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  5. Although he is described by Galt and others as having a predilection for "violent" exercise, Hobhouse suggests that the pain in his deformed foot made physical activity difficult and that his weight problem was the result. Byron first took his seat in the House of Lords 13 March [] but left London on 11 June for the Continent. His first speech before the Lords, on 27 February , was loaded with sarcastic references to the "benefits" of automation, which he saw as producing inferior material as well as putting people out of work, and concluded the proposed law was only missing two things to be effective: "Twelve Butchers for a Jury and a Jeffries for a Judge!

    Byron's speech was officially recorded and printed in Hansard. Two months later, in conjunction with the other Whigs, Byron made another impassioned speech before the House of Lords in support of Catholic emancipation. Byron wrote prolifically.

    Edited by David Duff

    Subsequent editions were released in 17 volumes, first published a year later, in Byron's magnum opus , Don Juan , a poem spanning 17 cantos, ranks as one of the most important long poems published in England since John Milton 's Paradise Lost. In addition to its biting satire, the poem especially in the early cantos is funny. Byron published the first two cantos anonymously in after disputes with his regular publisher over the shocking nature of the poetry.

    By this time, he had been a famous poet for seven years, and when he self-published the beginning cantos, they were well received in some quarters. Byron was a bitter opponent of Lord Elgin 's removal of the Parthenon marbles from Greece and "reacted with fury" when Elgin's agent gave him a tour of the Parthenon, during which he saw the spaces left by the missing friezes and metopes. Byron is considered to be the first modern-style celebrity. His image as the personification of the Byronic hero fascinated the public, [37] and his wife Annabella coined the term "Byromania" to refer to the commotion surrounding him.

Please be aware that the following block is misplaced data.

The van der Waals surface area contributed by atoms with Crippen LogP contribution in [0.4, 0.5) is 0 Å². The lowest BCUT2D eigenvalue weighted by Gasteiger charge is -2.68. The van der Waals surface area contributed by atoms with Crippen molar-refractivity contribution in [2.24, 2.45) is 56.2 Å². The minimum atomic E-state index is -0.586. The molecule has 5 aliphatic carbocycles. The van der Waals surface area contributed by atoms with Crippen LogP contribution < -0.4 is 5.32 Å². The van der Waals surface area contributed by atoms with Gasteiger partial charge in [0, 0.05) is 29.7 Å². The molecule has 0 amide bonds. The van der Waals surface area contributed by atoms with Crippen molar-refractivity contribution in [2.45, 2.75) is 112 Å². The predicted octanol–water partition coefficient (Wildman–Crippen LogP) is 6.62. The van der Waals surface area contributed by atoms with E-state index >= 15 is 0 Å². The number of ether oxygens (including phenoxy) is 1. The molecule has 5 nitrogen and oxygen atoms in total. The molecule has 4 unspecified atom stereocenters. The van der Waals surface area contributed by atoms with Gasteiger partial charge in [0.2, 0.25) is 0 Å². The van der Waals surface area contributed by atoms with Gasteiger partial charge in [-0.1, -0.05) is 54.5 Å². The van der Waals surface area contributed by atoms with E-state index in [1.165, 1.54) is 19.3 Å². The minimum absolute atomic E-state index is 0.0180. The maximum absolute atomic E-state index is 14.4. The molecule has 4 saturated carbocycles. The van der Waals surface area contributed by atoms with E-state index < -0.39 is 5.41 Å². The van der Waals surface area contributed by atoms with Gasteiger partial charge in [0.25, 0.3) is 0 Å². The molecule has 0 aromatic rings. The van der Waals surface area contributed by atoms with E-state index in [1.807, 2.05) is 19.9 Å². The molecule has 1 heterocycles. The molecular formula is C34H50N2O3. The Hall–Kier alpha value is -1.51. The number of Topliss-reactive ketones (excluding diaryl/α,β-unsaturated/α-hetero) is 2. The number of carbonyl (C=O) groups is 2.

Biographies were distorted by the burning of Byron's memoir in the offices of his publisher, John Murray , a month after his death and the suppression of details of Byron's bisexuality by subsequent heads of the firm which held the richest Byron archive. As late as the s, scholar Leslie Marchard was expressly forbidden by the Murray company to reveal details of Byron's same-sex passions. The re-founding of the Byron Society in reflected the fascination that many people had with Byron and his work.

    Thirty-six Byron Societies function throughout the world, and an International Conference takes place annually. Byron exercised a marked influence on Continental literature and art, and his reputation as a poet is higher in many European countries than in Britain or America, although not as high as in his time, when he was widely thought to be the greatest poet in the world. Over forty operas have been based on his works, in addition to three operas about Byron himself including Virgil Thomson 's Lord Byron.

    The figure of the Byronic hero pervades much of his work, and Byron himself is considered to epitomise many of the characteristics of this literary figure.